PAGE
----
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Target data breach may affect 40 million customers

BY Dan Berthiaume

Minneapolis – Target confirmed that it suffered a major data breach that may have affected as many as 40 million credit and debit card transactions at Target stores between Nov. 27 and Dec. 15. The retailer said the information included customer name, credit or debit card number, and the card’s expiration date and CVV (the three-digit security code).

The data theft marks the second largest credit card breach in the United States after retailer TJX Cos. announced in 2007 that at least 45.7 million credit and debit card users were exposed to credit card fraud.

In a statement, Target said it alerted authorities and financial institutions immediately after it was made aware of the unauthorized access and identified and resolved the matter. The company did not say when it was made aware of the unauthorized access to payment card data or whether any fraudulently activity had occurred as a result. According to media reports, thieves were able to intercept data stored on the magnetic stripes of payment cards, which would allow them to transfer the data to the magnetic stripes of counterfeit payment cards and have them accepted by card readers.

‘‘Target’s first priority is preserving the trust of our guests and we have moved swiftly to address this issue, so guests can shop with confidence,” stated Gregg Steinhafel, president and CEO of Target. “We take this matter very seriously and are working with law enforcement to bring those responsible to justice.”

Target said it is working with a leading third-party forensics firm to conduct a thorough investigation of the incident and to examine additional measures that could be taken to prevent a similar incident from occurring.

“We are putting our full resources behind these efforts,” according to a statement on Target.com.

Target posted information on its website advising customers to remain vigilant for incidents of fraud and identity theft by regularly review their account statements and monitoring free credit reports.

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Hershey eyes growth in China with Golden Monkey

BY CSA STAFF

North America’s largest chocolate producer has acquired an 80% ownership interest in the manufacturer of China’s popular Golden Monkey confectionary and snacks brand.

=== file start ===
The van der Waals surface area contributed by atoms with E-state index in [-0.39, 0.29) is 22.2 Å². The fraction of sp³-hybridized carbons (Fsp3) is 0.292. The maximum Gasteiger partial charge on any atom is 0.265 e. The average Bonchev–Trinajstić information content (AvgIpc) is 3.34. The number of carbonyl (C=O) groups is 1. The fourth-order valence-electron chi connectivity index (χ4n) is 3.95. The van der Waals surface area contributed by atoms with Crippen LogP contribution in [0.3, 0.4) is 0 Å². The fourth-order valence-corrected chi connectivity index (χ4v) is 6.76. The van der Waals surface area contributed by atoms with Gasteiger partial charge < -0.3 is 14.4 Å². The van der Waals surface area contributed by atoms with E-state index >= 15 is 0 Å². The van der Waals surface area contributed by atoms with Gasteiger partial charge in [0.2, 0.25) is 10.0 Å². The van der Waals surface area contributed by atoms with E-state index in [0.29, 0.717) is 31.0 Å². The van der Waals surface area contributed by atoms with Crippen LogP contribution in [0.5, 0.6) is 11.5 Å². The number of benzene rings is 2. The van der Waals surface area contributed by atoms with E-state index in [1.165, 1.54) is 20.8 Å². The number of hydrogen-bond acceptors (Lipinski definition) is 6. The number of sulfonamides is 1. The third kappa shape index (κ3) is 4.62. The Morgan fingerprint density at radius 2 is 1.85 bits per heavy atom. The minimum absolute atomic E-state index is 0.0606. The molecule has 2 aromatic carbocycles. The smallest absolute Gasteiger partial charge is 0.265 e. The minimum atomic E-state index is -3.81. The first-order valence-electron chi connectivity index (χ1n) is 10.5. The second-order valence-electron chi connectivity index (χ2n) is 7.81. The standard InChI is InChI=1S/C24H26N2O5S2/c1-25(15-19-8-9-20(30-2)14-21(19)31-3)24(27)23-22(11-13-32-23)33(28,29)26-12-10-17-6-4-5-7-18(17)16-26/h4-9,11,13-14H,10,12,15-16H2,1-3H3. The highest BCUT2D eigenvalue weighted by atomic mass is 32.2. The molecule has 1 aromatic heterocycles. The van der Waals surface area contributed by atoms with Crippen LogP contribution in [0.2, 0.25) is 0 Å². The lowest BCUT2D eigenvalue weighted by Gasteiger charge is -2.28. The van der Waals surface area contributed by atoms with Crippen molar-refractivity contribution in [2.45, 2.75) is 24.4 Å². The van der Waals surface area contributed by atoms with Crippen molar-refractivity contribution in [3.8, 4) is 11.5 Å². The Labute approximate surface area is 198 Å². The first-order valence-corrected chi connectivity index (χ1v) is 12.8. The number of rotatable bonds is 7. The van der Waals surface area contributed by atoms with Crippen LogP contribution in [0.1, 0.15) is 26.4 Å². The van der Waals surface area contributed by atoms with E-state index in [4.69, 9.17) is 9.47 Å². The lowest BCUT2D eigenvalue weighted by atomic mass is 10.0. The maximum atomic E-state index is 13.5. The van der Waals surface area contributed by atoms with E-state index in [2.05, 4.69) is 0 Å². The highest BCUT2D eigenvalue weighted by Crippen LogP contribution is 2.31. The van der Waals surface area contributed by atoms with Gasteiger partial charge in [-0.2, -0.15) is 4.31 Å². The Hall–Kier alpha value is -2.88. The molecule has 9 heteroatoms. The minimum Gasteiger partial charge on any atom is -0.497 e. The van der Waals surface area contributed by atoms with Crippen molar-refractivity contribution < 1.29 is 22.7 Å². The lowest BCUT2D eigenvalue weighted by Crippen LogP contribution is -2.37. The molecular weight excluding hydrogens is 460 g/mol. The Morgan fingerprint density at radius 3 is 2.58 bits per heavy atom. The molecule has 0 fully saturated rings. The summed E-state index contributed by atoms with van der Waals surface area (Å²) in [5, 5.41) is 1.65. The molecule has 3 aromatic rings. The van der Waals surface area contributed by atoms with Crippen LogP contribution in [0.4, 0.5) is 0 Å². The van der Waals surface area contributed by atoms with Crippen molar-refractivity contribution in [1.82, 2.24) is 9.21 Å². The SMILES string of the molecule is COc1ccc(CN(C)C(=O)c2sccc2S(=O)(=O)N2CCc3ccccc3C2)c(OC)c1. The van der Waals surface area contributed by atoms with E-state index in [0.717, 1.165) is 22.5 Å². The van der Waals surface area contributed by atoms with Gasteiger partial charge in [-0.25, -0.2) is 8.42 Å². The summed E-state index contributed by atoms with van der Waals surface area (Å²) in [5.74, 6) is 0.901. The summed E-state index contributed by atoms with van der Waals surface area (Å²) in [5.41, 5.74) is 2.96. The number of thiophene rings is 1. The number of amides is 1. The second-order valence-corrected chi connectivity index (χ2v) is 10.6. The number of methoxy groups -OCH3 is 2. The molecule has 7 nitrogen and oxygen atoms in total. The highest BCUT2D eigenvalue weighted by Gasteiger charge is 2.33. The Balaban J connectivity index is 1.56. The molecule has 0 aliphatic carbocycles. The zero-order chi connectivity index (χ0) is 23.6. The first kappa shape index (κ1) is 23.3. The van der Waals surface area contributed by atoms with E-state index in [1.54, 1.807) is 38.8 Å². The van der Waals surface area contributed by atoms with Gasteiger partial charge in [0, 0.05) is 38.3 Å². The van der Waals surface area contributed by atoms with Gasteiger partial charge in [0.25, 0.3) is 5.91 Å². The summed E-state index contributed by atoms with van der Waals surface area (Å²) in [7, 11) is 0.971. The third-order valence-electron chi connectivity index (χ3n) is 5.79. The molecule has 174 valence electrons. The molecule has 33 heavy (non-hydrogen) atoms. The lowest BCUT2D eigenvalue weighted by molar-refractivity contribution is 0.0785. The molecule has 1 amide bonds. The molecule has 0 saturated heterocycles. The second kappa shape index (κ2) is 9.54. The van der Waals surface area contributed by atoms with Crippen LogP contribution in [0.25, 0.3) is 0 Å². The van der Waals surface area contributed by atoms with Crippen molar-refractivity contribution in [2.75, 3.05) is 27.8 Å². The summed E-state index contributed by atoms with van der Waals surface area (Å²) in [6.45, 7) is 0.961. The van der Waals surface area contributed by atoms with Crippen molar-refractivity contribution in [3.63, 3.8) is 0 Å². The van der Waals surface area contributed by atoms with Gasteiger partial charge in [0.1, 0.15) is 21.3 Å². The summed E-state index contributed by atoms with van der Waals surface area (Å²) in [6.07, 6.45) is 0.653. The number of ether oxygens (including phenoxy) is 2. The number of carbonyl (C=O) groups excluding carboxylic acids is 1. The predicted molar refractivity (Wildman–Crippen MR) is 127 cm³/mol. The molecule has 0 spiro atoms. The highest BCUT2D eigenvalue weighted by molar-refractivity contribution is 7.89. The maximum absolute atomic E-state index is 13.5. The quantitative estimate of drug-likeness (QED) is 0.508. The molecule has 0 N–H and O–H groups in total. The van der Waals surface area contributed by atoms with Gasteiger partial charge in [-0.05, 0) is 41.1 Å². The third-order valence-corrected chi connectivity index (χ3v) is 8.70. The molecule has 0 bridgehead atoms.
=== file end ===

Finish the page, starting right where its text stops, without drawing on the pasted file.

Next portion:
As part of an ongoing commitment to elevate its presence in China, Hershey said its wholly-owned subsidiary, Hershey Netherlands B.V., signed an agreement to acquire 80% of Shanghai Golden Monkey Food Joint Stock Co., Ltd., or SGM, a privately held confectionery company based in Shanghai with annual sales of $225 million. Completion of the agreement is expected to occur in the second quarter of 2014 at which time SGM will operate as a stand-alone company reporting to Hershey’s international division.

“The agreement between Hershey and Shanghai Golden Monkey is a win for both companies,” said John P. Bilbrey, president and CEO of Hershey. “The strength of SGM’s confectionery portfolio and overall distribution capabilities, especially within the traditional trade, is an opportunity for us to leverage scale to make the iconic brands of Hershey and SGM even more powerful. Additionally, SGM’s focus on protein-based products and snacking is on-trend with Hershey’s consumer-centric marketplace insights.”

Hershey has increased its investment in China over the past several years and is said to be one of the fastest growing confection companies in China. The deal with SGM is intended to accelerate growth as Hershey builds on the success of SGM’s iconic brands, diverse product portfolio, in-country manufacturing and growing sales force to enhance service to Chinese consumers and provide increased opportunities for employees in the country. At the same time, SGM will benefit from the scale and scope of Hershey to enable the sustainable, long-term development of SGM’s trusted brands, according to Hershey.